Sellers owe Kingstown City Council thousands, says manager

Kingstown City Council manager Clayton Burgin said vendors at the Kingstown Vegetable Market felt that because Senator Julian Francis was “indisposed” nothing would happen in terms of cleaning up the town.

And many owe the operation thousands of dollars in unpaid fees.
Burgin, a former health minister made the comment on Monday October 24 while speaking on Star FM.

On Monday, sellers expressed their anger over the treatment of their stock during the city council‘s market clean-up which took place on Sunday, October 23.

They allege that during the cleanup some of their items were removed or destroyed, and they seek justice and redress.

“I have to follow the instructions that my minister gave us,” Burgin said Wednesday.

Senator Francis, who is Minister of Local Government, suffered a stroke last July and is still recovering.

Earlier this year, Francis said the Kingstown cleanup would be delivered by Christmas this year.

He had also revealed plans to remove vendors from city streets and place them in alternative sheltered locations already prepared.

The senator, who is also Minister for Urban Development, had promised that the Kingstown cleanup would begin after the Vincy Mas celebration this year, but before that he would meet with vendors in batches.

Burgin said he was subjected to abuse and obscenity last Friday, October 21, when he and other city council officials took a stroll through the market.

He recalled that a salesman had even threatened to cause a riot.

The former minister denied claims by vendors that they had no prior knowledge of the market clearing on Sunday.

“We in this government don’t do anything without even letting everyone know.

“At the municipal council, whenever there is something to do, we inform all our customers who would be affected,” said the prefect.

“It’s not something new,” Burgin insisted.

He said last Sunday they did a general clean up of the market and people were told more than a week in advance.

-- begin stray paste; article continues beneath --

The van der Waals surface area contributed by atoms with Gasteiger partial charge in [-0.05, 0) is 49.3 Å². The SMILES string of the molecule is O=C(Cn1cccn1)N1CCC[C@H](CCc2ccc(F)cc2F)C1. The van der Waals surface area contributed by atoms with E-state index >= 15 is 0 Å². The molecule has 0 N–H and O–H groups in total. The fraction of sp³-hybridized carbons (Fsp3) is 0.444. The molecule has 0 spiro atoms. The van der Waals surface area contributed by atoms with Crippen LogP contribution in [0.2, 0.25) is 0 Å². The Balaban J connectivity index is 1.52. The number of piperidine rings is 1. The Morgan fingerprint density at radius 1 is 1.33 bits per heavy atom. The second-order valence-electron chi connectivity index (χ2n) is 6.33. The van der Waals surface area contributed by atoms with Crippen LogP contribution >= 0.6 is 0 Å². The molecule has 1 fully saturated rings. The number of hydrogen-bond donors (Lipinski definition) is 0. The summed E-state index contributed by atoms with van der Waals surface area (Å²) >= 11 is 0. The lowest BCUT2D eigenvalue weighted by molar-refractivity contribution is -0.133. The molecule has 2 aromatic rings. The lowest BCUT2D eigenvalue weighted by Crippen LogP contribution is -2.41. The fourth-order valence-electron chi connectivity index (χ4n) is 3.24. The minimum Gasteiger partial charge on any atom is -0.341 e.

“Leaflets were distributed and people were told what to do.”

Burgin said city council officials said they faced resistance “from some people who don’t want to follow the rules and regulations.”

And, on Friday, when they circled the market, that resistance was still very strong.

Burgin described the behavior of some sellers on Friday as “disruptive” and “unreasonable.”

He said, “some people decided not to move their stuff.”

Apart from being very unsightly, the KTB manager said that the market stores were used only for storage, for people selling on the street.

Market vendors are charged $2.50 per day.

However, Burgin said there were sellers who owed five and six thousand dollars in fees.

“We had to do what we had to do,” Burgin stressed, repeating that sellers had to pull their stuff.

Burgin said wryly that whenever the market isn’t cleaned up, vendors get “angry and loud” with city council officials.”

Street vendors will also be removed, as the Kingstown cleanup continues.

According to Burgin, there are spaces for 282 vendors at the customs building opposite the CK Greaves supermarket and at the old meat market in Kingstown.

The relocation of these street vendors is expected to begin at the end of this month.

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